Fatemah – The Afghan Girl with a Dream

 

FatemahThe all-girls Afghan robotics team, also known as the Afghan Dreamers, made headlines in the summer of 2017 for being denied visas to attend the 2017 FIRST Global Challenge in Washington, D.C.

This wasn’t the first challenge they had faced. Girls building robots? Some girls’ families did not approve, and pulled them from the process. The robot kit was held in customs for three months, limiting the amount of time they had to build the robot. They had not done anything like this before, and time was precious.

“Where there is a will, there is a way,” said Fatemah, the team’s captain, in an interview for the team’s profile video.

FIRST Global had initially connected with Roya Mahboob, the founder of an organization called the Digital Citizen Fund, to organize the team from Afghanistan. Out of the 150 students that initially applied, only six were selected for the final team.

A few weeks before the event, they were abuzz with anticipation. And then, they got the news — their visas had been denied. So the team set off on the over 12-hour trek from Herat to the U.S. Embassy in Kabul. It was dangerous, but they attempted it twice, and yet both times were denied. They were heartbroken.

The team decided to take to the media, and coverage broke out. Eventually, with just days until the competition, the United States’ Administration stepped in and granted the team visas.

They made it to the competition in time and ended up ranking 114th out of 163 — not bad for first-timers — and won the silver medal for the Rajaa Cherkaoui El Moursli Award for Courageous Achievement.

Team Afghanistan competing at the 2017 FIRST Global Challenge in Washington, D.C.

But it did not end there.

In a country that had not too long ago seen the Taliban prevent girls from going to school, these girls had set an example. Today, almost 40 percent of Afghan girls attend school. However, due to poverty, a lack of teachers and supplies, and cultural prejudice, millions of girls still do not have access to education.

Their participation in the FIRST Global Challenge experience had catapulted them into a new world. The team had achieved something great, touching the hearts of people around the globe in the process. And they knew they could do more.

“I think I must represent not only my voice and beliefs, but the voice of all Afghan women,” Fatemah said in an interview with CNN. “I want to stand up for their rights, and represent the voices of those who have been silenced in our society, on a global level. To show the world that there are women in Afghanistan and all around the world that are able to speak in the field of STEM and technology.”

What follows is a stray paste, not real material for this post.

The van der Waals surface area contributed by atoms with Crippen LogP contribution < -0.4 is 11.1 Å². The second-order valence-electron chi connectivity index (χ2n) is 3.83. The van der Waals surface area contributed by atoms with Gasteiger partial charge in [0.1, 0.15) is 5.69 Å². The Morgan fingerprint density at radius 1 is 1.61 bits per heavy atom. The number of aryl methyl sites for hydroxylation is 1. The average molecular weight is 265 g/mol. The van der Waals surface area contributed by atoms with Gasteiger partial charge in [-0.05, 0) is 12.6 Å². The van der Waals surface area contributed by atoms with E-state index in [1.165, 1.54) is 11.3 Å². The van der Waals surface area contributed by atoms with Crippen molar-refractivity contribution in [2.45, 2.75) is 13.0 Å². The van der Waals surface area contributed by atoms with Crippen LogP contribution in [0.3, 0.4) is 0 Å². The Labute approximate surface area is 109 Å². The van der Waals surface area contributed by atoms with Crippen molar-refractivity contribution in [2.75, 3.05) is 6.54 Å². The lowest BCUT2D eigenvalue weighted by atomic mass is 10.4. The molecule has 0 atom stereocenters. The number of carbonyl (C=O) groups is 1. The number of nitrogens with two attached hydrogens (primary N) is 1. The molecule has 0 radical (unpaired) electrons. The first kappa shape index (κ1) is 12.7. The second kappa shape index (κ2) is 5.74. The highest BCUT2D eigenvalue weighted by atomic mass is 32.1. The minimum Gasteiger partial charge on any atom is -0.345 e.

The team, which had grown to twelve members, went on to compete in Estonia, Poland, and Canada, where they won more awards. They met with world leaders, including the President of Afghanistan Ashraf Ghani, Prime Minister of Canada Justin Trudeau, representatives from the U.S. State Department, and more. They spoke out, in the news and at events like the Oslo Freedom Forum.

Team Afghanistan meeting with President of Afghanistan Ashraf Ghani and his cabinet.
Team Afghanistan meeting with Prime Minister of Canada Justin Trudeau and other members of the government.

It was through the support of those like Roya Mahboob and her organization, government officials, and individuals and organizations around the world that lended their hands, voices, and financial backing to help these girls achieve all that they have.

Fatemah speaking at the Oslo Freedom Forum in the summer of 2018. And now the team is building a Science, Technology, Engineering, Arts, and Mathematics (STEAM) school. The girls know how important it is to share what they have learned with their community and other Afghan women. Not only do they want to empower their fellow citizens, but also reclaim the narrative of their country and what they are capable of achieving.

“Everything in a child starts with imagination,” Fatemah said in her talk at the 2018 Oslo Freedom Forum. “After a while, imagination grows and becomes a dream. Once they have that dream, they want to achieve it in reality. However, children who live in conflict zones… they are told that their dreams will only remain dreams. Leadership must be in the hands of the youth, the generation that considers technology as a weapon against war.

“Now that we have gotten our first taste of education, we are determined to get as much as we can to build a better future for our country.”